And Jesus answered and said to him, “Simon, I have something to say to you…There was a certain creditor who had two debtors. One owed five hundred denarii, and the other fifty. And when they had nothing with which to repay, he freely forgave them both. Tell Me, therefore, which of them will love him more?”

Simon answered and said, “I suppose the one whom he forgave more.”

And He said to him, “You have rightly judged.” Then He turned to the woman and said to Simon, “Do you see this woman? I entered your house; you gave Me no water for My feet, but she has washed My feet with her tears and wiped them with the hair of her head. You gave Me no kiss, but this woman has not ceased to kiss My feet since the time I came in. You did not anoint My head with oil, but this woman has anointed My feet with fragrant oil. Therefore I say to you, her sins, which are many, are forgiven, for she loved much. But to whom little is forgiven, the same loves little.” Luke 7:40-47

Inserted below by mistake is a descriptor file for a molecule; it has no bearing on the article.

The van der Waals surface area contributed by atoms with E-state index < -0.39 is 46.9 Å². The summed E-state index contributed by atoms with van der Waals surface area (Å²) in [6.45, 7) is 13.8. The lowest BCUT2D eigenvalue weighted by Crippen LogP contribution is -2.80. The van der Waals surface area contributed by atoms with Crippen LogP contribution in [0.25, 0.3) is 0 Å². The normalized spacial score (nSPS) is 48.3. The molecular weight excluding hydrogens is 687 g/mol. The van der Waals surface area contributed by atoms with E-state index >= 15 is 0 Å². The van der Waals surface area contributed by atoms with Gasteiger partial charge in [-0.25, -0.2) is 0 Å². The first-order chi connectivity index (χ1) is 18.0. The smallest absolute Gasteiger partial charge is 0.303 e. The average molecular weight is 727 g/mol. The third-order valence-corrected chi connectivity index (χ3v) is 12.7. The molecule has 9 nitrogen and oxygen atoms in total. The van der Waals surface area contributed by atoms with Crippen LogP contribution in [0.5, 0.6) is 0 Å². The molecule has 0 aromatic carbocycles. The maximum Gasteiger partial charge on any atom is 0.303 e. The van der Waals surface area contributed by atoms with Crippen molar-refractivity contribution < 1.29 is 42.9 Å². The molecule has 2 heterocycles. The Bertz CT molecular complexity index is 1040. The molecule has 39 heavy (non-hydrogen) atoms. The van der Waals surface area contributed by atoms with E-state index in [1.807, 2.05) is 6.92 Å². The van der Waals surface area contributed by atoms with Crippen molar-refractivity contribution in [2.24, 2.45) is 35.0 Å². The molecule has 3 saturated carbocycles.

Jesus accepts the worship of the woman and forgives her sin. Simon is a sinner as well (we all are), but he is unable to see his sin. He is self-righteous and does not appreciate the forgiveness of sin nor the glory of the Son of God who is before him.

How does this parable and Kent’s story impact you today? Will you have a hard heart, judging and belittling him, as Simon does? Or will you have a soft, humble heart? Will you allow Kent to challenge you to worship God for His awesome power and forgiveness – not only in Kent’s life, but in your own?